The Phantom was Rolls-Royce’s replacement for the original Silver Ghost. Introduced as the New Phantom in 1925, the Phantom had a larger engine than the Silver Ghost and used pushrod-operated overhead valves instead of the Silver Ghost’s side valves.
The Mercedes-Benz 300 SL (W198) was the first iteration of the SL-Class grand tourer and fastest production car of its day. Introduced in 1954 as a two-seat coupé with distinctive gull-wing doors, it was later offered as an open roadster.
The first model, a convertible, was introduced at the GM Motorama in 1953 as a concept show car. Myron Scott is credited for naming the car after the type of small, maneuverable warship called a corvette.
Introduced in 1950 by the German automaker Volkswagen as its second car model. Following – and initially deriving from Volkswagen’s first model, the Type 1 (Beetle) – it was given the factory designation Type 2.
The MGB is a two-door sports car manufactured and marketed by the British Motor Corporation (BMC), later British Leyland, as a four-cylinder, soft-top roadster from 1962 until 1980. Its details were first published on 19 September 1962. Variants include the MGB GT three-door 2+2 coupé (1965–1980), the six-cylinder roadster and coupé MGC (1967–1969), and the eight-cylinder 2+2 coupé, the MGB GT V8 (1973–1976).
The Volkswagen Beetle – officially the Volkswagen Type 1, informally in Germany the Käfer (German, “beetle”) and in parts of the English-speaking world the Bug – is a two-door, four passenger, rear-engine economy car manufactured and marketed by German automaker Volkswagen (VW) from 1938 until 2003.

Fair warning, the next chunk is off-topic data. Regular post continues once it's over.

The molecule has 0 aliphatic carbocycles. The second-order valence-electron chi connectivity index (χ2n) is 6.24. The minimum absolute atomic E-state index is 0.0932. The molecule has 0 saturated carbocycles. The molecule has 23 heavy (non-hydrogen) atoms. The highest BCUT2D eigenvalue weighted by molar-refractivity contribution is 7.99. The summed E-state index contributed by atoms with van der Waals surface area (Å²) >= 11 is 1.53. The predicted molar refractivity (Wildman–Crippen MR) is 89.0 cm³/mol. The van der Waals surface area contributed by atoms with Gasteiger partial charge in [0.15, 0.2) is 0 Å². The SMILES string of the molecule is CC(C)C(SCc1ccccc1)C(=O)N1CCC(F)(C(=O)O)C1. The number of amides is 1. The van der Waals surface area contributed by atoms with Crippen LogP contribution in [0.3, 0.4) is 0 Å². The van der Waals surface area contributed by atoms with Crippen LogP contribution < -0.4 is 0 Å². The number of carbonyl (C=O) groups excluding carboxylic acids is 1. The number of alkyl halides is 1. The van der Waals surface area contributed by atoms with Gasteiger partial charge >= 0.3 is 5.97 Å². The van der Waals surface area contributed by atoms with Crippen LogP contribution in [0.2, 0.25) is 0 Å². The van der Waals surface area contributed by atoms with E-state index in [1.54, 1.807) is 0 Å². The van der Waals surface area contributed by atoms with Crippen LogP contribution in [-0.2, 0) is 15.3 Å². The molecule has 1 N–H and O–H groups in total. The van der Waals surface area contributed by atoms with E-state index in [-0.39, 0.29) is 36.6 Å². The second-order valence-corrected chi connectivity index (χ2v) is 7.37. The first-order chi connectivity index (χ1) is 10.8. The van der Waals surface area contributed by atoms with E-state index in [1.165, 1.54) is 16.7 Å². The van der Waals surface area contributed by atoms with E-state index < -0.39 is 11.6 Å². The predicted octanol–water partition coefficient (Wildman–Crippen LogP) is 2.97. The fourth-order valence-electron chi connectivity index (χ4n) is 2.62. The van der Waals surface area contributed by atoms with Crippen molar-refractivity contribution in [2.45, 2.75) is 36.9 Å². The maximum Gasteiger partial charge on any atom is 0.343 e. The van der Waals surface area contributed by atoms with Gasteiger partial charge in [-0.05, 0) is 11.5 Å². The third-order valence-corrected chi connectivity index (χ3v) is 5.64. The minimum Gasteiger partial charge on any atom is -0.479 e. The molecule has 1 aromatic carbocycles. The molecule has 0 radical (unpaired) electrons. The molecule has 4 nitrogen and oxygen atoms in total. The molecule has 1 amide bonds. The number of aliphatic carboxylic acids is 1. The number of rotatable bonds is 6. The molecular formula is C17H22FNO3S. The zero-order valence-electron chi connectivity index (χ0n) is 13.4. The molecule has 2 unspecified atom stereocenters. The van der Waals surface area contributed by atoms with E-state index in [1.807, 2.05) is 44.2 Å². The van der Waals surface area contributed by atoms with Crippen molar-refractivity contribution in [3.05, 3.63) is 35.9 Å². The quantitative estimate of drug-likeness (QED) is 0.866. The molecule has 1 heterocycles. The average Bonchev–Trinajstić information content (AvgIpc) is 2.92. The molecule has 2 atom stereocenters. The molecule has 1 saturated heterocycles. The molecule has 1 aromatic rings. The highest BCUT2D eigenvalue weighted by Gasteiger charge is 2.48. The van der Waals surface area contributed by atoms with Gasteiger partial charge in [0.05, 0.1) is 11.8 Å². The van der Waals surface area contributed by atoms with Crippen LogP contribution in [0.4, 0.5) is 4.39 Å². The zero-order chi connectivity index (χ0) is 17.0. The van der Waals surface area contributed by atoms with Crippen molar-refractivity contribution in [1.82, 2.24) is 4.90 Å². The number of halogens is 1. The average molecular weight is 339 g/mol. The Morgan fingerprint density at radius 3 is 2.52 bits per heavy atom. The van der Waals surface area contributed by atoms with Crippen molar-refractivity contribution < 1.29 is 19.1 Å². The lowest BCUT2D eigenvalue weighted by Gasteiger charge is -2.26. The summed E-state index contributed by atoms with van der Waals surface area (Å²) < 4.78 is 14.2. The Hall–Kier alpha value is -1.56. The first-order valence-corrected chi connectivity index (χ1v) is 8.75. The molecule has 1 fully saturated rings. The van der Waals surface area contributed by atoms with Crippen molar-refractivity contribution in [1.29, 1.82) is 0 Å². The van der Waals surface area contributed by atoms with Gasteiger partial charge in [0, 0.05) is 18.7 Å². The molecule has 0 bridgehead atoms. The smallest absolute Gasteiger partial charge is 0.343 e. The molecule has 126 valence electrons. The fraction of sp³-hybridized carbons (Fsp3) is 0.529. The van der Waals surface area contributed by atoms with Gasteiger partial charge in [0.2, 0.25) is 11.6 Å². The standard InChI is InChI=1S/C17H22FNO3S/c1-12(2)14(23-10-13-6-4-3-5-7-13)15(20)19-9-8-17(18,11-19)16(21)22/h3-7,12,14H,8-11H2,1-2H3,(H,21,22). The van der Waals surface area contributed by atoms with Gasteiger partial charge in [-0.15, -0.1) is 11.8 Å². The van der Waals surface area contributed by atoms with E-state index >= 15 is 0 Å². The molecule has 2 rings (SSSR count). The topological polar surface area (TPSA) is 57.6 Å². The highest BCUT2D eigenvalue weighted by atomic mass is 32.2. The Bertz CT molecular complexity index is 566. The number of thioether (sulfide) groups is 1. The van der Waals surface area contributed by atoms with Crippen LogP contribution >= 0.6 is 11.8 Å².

The Plymouth Belvedere was an American automobile model that was produced by Plymouth from 1954 to 1970. The Belvedere name was first used for a new hardtop body style in the Plymouth Cranbrook line for the 1951 model year.
The first-generation Ford Mustang was manufactured by Ford from March 1964 until 1973. The introduction of the Mustang created a new class of automobile known as the pony car. The Mustang’s styling, with its long hood and short deck, proved wildly popular and inspired a host of competition.
The Alfa Romeo 8C was originally a range of Alfa Romeo road, race and sports cars of the 1930s. In 2004 Alfa Romeo revived the 8C name for a V8-engined concept car which made it into production for 2007, the 8C Competizione.
A Ferrari Monza is one of a series of cars built by Ferrari. In the early 1950s, Ferrari shifted from using the compact Gioacchino Colombo-designed V12 engine in its smallest class of sports racers to a line of four-cylinder engines designed by Aurelio Lampredi.
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